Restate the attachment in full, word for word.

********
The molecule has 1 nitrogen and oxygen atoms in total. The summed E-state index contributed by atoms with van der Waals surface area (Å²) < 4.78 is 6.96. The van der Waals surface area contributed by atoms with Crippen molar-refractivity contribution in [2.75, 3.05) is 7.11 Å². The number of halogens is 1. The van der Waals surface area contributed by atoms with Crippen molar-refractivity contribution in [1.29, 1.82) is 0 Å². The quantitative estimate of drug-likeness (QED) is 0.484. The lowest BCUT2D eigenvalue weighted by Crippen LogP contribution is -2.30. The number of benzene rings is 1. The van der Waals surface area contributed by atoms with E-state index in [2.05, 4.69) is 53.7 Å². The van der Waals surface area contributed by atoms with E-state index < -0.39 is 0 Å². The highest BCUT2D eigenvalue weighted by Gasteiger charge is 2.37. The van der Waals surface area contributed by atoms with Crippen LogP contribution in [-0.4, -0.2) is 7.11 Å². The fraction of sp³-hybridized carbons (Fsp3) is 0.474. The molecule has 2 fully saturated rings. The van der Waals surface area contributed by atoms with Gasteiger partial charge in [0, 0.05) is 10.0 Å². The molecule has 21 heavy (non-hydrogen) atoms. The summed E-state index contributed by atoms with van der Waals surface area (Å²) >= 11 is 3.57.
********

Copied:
The molecule has 1 nitrogen and oxygen atoms in total. The summed E-state index contributed by atoms with van der Waals surface area (Å²) < 4.78 is 6.96. The van der Waals surface area contributed by atoms with Crippen molar-refractivity contribution in [2.75, 3.05) is 7.11 Å². The number of halogens is 1. The van der Waals surface area contributed by atoms with Crippen molar-refractivity contribution in [1.29, 1.82) is 0 Å². The quantitative estimate of drug-likeness (QED) is 0.484. The lowest BCUT2D eigenvalue weighted by Crippen LogP contribution is -2.30. The number of benzene rings is 1. The van der Waals surface area contributed by atoms with E-state index in [2.05, 4.69) is 53.7 Å². The van der Waals surface area contributed by atoms with E-state index < -0.39 is 0 Å². The highest BCUT2D eigenvalue weighted by Gasteiger charge is 2.37. The van der Waals surface area contributed by atoms with Crippen LogP contribution in [-0.4, -0.2) is 7.11 Å². The fraction of sp³-hybridized carbons (Fsp3) is 0.474. The molecule has 2 fully saturated rings. The van der Waals surface area contributed by atoms with Gasteiger partial charge in [0, 0.05) is 10.0 Å². The molecule has 21 heavy (non-hydrogen) atoms. The summed E-state index contributed by atoms with van der Waals surface area (Å²) >= 11 is 3.57.